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More and more I feel like economics reporting is based on crude principles of adding up “good news” and “bad news.” Sometimes this makes sense: by almost any measure, an unemployment rate of 10% is bad news compared to an unemployment rate of 5%. Other times, though, the good/bad news framework seems so tangled.

For example: house prices up is considered good news but inflation is considered bad news. A strong dollar is considered good news but it’s also an unfavorable exchange rate, which is bad news. When facebook shares go down, that’s bad news, but if they automatically go up, that means they were underpriced which doesn’t seem so good either. Pundits are torn between rooting for the euro to fail (which means our team (the U.S.) is better than Europe (their team)) and rooting for it to survive (because a collapse in Europe is bad news for the U.S. economy). China’s economy doing well is bad news—but if their economy slips, that’s bad news too. I think you get the picture.

I was reminded of this when reading an article in the New Yorker by James Surowiecki about the ever-boring topic of facebook’s shares. Surowiecki writes:

Dual-class share structures used to be rare and confined largely to family-run enterprises or media companies, such as the New York Times, where they could be justified as protecting the company’s public mission. The received wisdom was that active investors are good for companies and for the market as a whole, and that companies need to put shareholders first. . . . Whereas the C.E.O.s of most public companies have to spend time kowtowing to investors, Zuckerberg and his peers are insisting on the right to say, “Thanks for your money. Now shut up.”

Huh? I’m no economist, but . . . if the damn stock is such a bad idea, nobody’s forcing you to buy it! Zuckerberg and his peers aren’t “insisting on the right” to do anything; they’re offering a financial product in the market.

Surowiecki continues:

There’s reason to be concerned at the spread of the dual-class structure. One study that examined a large sample of dual-class firms from 1994 to 2001 found that they notably underperformed the market.

Now I’m just confused here. Who’s supposed to be “concerned” here? As a New Yorker subscriber, am I supposed to be concerned that dual-class firms underperformed the market? I just don’t get it. Why should I care? If the shares underperform the market, people can buy a piece of Facebook for less. That’s fine too, no?


  1. Jonathan says:

    The larger issue is that facebook is not really an entirely public company. At least that was the issue I saw, it seems that theoretically you would be able to use voting shares to change management. That does not seem to be the case here. Am I wrong in thinking that?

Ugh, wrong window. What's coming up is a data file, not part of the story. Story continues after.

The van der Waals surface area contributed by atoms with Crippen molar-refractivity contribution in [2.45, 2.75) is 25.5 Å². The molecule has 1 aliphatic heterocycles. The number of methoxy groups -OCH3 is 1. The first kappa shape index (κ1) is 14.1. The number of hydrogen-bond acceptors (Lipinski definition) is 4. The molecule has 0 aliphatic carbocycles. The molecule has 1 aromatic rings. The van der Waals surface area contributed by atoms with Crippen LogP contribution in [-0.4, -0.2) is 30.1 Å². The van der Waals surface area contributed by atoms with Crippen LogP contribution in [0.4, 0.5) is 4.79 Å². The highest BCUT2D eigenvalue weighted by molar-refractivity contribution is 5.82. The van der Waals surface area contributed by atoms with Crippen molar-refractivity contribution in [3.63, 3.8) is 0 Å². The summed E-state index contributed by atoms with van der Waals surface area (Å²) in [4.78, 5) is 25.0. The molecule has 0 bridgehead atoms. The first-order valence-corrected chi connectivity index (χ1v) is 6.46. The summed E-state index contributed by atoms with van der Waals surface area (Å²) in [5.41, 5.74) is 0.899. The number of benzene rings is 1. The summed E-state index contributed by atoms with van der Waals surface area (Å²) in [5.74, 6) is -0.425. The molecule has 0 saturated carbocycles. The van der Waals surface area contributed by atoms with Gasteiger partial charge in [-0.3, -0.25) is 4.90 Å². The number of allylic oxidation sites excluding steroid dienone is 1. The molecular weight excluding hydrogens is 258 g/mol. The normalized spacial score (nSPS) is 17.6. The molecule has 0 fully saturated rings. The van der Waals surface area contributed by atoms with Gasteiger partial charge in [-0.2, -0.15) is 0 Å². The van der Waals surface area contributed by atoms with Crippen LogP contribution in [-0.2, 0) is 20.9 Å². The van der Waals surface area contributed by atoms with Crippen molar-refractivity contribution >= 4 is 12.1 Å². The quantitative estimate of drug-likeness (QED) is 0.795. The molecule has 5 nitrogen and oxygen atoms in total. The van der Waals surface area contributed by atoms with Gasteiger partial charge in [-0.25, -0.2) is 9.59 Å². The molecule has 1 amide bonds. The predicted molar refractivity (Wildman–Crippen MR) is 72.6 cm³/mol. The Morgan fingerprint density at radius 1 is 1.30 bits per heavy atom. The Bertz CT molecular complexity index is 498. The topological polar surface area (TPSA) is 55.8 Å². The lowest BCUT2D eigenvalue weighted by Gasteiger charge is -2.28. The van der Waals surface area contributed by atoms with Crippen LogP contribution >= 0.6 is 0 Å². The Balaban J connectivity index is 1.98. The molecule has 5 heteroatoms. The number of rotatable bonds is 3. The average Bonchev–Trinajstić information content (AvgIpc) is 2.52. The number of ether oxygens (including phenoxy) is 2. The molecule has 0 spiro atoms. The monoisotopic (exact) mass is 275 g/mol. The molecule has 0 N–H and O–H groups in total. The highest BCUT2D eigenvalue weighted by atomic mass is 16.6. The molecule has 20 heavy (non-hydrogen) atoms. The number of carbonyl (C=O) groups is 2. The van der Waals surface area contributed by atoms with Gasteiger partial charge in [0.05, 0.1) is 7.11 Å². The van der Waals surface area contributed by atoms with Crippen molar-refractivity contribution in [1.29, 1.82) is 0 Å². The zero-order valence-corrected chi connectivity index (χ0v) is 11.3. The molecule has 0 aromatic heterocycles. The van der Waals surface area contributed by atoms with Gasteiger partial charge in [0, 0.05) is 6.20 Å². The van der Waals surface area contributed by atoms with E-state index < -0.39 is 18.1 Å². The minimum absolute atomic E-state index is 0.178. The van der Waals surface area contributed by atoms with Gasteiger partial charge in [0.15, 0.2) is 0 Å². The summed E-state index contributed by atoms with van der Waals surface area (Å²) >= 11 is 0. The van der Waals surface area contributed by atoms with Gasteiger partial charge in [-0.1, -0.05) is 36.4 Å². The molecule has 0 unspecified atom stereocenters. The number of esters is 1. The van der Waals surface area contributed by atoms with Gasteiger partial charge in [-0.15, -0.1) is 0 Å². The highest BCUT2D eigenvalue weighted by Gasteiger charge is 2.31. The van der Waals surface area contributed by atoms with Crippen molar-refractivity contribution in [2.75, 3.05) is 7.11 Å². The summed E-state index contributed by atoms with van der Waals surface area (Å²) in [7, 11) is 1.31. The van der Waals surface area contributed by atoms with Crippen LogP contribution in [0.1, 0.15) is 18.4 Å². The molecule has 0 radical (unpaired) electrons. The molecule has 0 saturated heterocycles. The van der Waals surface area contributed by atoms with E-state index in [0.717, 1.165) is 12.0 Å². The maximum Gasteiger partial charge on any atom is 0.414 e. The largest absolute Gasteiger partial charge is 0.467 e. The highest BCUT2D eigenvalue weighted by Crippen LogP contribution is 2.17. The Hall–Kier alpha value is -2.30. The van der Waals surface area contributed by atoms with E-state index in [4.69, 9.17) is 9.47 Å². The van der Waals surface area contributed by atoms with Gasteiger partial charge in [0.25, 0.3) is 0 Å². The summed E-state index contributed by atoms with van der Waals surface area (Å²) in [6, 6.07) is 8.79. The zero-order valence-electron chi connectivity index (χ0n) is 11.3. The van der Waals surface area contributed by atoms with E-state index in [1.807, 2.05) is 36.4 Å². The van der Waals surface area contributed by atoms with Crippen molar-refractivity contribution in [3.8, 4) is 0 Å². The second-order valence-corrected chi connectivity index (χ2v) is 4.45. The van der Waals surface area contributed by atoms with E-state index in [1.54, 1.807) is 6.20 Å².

2. Peter Flom says:

    I was an economics major for 1 semester in college. Then I noticed all the Nobel prize winners disagreed with each other.


    • Nick Cox says:

      Now you are a statistician and all the leading statisticians agree with each other?

      • Andrew says:


        Just to clarify, my complaint here is not with economists but with economic reporting. The reporting on facebook’s share price reminds me a bit of sports news, where Derek Jeter’s batting average or Tiger Woods’s latest scores are presented as some sort of morality play.

        • Nick Cox says:

          I agree. I was just having a minute piece of fun with Peter’s comment.

          It’s reported (Neil Gilbert, Biometric interpretation, Oxford U.P., 1973) that Fisher defined ‘variance’ as the attitude of one statistician to another, which has added flavour, as he was responsible for variance as a statistical term and was especially good at disagreeing with other people.

  3. fernando says:

    First lesson in economics: Any relative price change has redistributive consequences.

    Trivially, if prices of widgets go up, good for sellers, bad for buyers. It matters what’s your side of the transaction.

    Mankiw has an interesting note on his blog today about musician Jack White and the pricing of records.

  4. […] 28, 2012 While browsing Andrew Gelman’s recent posts I also came across this gem, which reinforces my priors in every possible way. So of course I loved it! He writes: More and […]

  5. “If the shares underperform the market, people can buy a piece of Facebook for less.”

    This is wrong, surely? If the price of a share is low, the expected return must be high. To say that the shares underperform is to say, on the contrary, that they are consistently overpriced.

    Of course that merely means that Zuckerberg and his peers are ripping the investors off. Whether they deserve it is another question.

  6. […] brings me to Andrew Gelman’s blog post yesterday, taking issue with Jim Surowiecki’s latest column, on Facebook. […]

  7. […] Felix Salmon, James Suroweicki, Andrew Gelman and Matt Yglesias on the rise of dual-class share […]

  8. Nameless says:

    We’re supposed to be concerned because, if dual-class firms underperform the market, it means that they suffer from slower growth and lower productivity. The implication is that the dual-class status is a drag on growth. If dual-class firms become more common, the economy grows slower.

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